With nearly two million people in the metropolitan area, Indianapolis is the second-most populous city in the Midwest after Chicago, though it’s sometimes hard to convince outsiders of its status as a foodie destination.
However, Naptowners enjoy an unpretentious and varied food and drink scene that offers great prices and even better hospitality. Start your day at Milktooth or Love Handle, two of the most inventive and lovable brunch places in the country, and go from there.
Where To Eat in Indianapolis
Martha Hoover has been at forefront of Indy’s local food movement since she opened Cafe Patachou in 1989. She now has 11 restaurants and has formed The Patachou Foundation, a charity that feeds thousands of children impacted by homelessness and hunger every year. Public Greens offers creative salads and main courses inspired by the bounty from an onsite mini-farm. An “Urban Kitchen With a Mission,” Public Greens donates all profits and extra crops to The Patachou Foundation, which runs after-school meal programs aimed at promoting good nutrition among students.
An influx of Mexican immigrants to Indianapolis has resulted in a bevy of quality mercados and taquerías. At Festiva, Chef Rachel Hoover, a New England Culinary Institute graduate who was taught the finer points of Mexican cuisine by her mother-in-law, focuses on freshness and local ingredients. You’ll find veggie sopes with almond mole and tacos with Indiana goat on the menu, along with an extensive mezcal and Tequila list.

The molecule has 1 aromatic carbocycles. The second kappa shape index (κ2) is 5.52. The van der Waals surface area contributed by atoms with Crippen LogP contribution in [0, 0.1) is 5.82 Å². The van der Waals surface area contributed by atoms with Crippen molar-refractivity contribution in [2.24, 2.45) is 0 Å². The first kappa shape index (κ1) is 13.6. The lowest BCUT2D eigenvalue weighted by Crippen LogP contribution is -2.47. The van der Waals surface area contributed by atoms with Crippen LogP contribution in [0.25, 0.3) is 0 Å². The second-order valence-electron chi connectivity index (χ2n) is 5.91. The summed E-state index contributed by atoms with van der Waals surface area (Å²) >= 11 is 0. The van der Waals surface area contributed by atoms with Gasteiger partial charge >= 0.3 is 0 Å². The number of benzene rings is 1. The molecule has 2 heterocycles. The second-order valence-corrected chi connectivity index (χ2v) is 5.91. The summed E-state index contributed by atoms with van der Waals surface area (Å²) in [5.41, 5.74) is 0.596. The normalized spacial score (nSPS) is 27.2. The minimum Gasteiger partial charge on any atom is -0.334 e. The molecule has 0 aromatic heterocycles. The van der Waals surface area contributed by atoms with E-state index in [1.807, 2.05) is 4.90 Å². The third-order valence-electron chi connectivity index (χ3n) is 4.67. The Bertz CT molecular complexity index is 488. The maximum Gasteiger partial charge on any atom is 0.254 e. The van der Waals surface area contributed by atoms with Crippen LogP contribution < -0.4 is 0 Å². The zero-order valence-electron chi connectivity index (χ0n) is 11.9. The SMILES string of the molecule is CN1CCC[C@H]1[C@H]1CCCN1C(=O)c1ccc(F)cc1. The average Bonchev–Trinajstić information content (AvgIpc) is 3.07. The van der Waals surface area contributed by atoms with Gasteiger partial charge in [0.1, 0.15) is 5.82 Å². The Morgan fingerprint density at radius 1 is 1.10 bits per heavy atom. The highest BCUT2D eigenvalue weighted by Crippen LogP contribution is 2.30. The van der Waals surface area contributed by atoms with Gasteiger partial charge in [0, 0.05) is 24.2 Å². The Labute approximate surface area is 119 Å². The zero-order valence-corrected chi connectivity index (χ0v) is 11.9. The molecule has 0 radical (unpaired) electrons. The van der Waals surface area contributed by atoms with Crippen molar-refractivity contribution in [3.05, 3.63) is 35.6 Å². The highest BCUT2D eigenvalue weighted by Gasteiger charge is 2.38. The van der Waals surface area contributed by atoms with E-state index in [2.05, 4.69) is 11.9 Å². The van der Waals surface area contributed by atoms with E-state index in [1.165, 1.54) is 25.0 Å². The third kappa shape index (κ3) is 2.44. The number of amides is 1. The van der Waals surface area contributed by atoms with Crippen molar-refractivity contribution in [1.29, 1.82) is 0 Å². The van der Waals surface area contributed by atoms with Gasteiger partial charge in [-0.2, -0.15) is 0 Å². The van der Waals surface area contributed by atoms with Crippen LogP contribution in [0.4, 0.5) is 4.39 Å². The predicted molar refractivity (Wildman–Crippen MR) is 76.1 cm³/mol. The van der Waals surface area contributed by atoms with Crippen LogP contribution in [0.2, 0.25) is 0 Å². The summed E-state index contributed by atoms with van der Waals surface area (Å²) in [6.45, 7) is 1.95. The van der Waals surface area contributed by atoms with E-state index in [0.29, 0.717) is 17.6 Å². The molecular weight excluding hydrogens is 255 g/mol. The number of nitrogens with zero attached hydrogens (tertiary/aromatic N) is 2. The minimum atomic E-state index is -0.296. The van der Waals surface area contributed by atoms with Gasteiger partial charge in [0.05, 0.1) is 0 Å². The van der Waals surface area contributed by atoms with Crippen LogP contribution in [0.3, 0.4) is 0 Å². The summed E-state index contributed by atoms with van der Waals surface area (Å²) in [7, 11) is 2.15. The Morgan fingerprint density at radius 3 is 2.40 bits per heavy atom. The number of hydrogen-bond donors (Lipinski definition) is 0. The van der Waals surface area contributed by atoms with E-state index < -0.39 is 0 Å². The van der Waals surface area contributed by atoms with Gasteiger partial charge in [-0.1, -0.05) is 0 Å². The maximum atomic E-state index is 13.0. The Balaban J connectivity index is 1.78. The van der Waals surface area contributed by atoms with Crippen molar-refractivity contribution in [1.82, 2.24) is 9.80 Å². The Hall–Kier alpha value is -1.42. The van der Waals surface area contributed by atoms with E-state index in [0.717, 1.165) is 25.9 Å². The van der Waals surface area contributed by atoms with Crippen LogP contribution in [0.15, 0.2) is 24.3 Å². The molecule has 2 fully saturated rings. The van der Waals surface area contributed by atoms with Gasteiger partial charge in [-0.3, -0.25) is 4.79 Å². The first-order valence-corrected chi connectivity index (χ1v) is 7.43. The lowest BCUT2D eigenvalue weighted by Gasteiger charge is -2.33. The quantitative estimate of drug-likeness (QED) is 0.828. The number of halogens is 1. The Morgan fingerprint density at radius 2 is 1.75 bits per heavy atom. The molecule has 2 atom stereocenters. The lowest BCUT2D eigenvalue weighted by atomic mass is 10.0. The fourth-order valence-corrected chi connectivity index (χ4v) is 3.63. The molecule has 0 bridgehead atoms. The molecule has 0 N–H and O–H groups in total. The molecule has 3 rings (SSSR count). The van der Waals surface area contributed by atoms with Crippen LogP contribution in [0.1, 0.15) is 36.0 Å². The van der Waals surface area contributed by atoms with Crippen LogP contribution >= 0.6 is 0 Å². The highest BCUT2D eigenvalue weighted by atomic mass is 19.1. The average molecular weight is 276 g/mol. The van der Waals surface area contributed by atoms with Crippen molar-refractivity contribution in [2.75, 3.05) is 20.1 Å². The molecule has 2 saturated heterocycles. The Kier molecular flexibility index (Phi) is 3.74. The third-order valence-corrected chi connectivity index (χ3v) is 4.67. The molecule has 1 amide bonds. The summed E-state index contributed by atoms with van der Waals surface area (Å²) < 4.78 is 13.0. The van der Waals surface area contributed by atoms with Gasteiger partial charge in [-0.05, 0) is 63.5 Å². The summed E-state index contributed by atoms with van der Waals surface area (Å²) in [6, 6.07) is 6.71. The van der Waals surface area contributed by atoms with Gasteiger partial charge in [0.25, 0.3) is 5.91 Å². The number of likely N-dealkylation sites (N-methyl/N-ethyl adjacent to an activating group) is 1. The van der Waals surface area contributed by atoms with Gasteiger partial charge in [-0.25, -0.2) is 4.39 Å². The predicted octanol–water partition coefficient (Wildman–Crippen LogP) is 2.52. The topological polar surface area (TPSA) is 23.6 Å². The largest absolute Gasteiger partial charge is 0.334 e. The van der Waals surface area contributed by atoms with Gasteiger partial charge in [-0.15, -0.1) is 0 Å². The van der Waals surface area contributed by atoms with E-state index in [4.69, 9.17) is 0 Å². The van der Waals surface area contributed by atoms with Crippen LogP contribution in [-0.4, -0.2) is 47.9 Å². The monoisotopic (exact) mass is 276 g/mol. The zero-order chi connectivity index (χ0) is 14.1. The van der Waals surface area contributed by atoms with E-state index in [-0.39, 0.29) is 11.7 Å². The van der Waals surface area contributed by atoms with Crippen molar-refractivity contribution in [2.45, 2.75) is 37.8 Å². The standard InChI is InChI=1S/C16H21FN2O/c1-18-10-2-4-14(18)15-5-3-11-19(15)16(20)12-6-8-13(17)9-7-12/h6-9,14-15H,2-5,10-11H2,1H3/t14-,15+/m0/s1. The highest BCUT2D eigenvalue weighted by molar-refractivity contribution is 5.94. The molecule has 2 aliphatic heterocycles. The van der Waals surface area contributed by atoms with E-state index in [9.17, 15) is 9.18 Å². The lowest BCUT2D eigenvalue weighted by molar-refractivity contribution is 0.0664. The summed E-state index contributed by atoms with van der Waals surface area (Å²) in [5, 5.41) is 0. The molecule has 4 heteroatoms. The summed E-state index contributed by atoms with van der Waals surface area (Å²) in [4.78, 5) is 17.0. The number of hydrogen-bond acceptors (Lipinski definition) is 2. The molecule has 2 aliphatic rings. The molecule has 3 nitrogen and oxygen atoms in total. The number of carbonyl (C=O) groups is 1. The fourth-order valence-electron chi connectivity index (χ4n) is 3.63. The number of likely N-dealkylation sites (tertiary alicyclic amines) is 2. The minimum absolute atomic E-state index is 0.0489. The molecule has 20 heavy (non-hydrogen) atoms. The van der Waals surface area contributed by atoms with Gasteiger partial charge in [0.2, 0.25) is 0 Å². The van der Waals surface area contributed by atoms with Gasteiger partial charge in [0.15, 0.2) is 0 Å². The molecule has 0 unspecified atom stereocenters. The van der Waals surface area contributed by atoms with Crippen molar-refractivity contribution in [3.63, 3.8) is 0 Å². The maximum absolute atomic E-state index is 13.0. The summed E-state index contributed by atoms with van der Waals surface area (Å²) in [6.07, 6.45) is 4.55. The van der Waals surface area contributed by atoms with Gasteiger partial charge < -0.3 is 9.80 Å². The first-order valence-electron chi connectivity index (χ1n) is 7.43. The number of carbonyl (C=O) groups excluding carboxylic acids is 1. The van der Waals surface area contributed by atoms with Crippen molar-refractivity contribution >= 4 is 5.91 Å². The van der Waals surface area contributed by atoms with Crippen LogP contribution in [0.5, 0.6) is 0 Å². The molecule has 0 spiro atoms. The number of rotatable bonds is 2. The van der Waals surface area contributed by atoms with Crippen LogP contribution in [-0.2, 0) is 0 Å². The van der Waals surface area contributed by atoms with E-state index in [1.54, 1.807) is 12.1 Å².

Since it opened last year, Vida has become one of the hottest wine and food destinations in town. Layton Roberts works with local farmers year-round to create his menus. Seasonality reigns in dishes like scallops with fava beans and asparagus, or orecchiette with ramps and English peas. There’s also a hydroponic wall of edible greens that’s the basis for Vida’s “wall greens” salad. The global wine list is one of Indy’s deepest, with several bottles in the $30 range, and it peaks with a 2013 Hundred Acre “Kayli Morgan” priced close to retail at $675. Two in-house sommeliers, Roddy Kirschenman and Michael Miller, guide diners with infectious enthusiasm.
Where to Drink in Indianapolis
Mallow Run Winery
Though the mid-1800s heyday of Indiana wine has been forgotten by many, many local bottlings can be found that feature interesting, lesser-known hybrid grapes and other fruits from the region. Mallow Run Winery, 20 minutes south of downtown Indy, offers a beautiful landscape in which to taste its range of dry wines. It utilizes grapes like Traminette (a Gewürztraminer offspring), Chambourcin (a teinturier, or red-fleshed grape that’s used here to make a crisp varietal rosé), Catawba (the most widely planted variety in the U.S. in the early 1800s), and Cayuga, which has some of the aromatic and acidic qualities of Riesling. Don’t miss the hard ciders, either.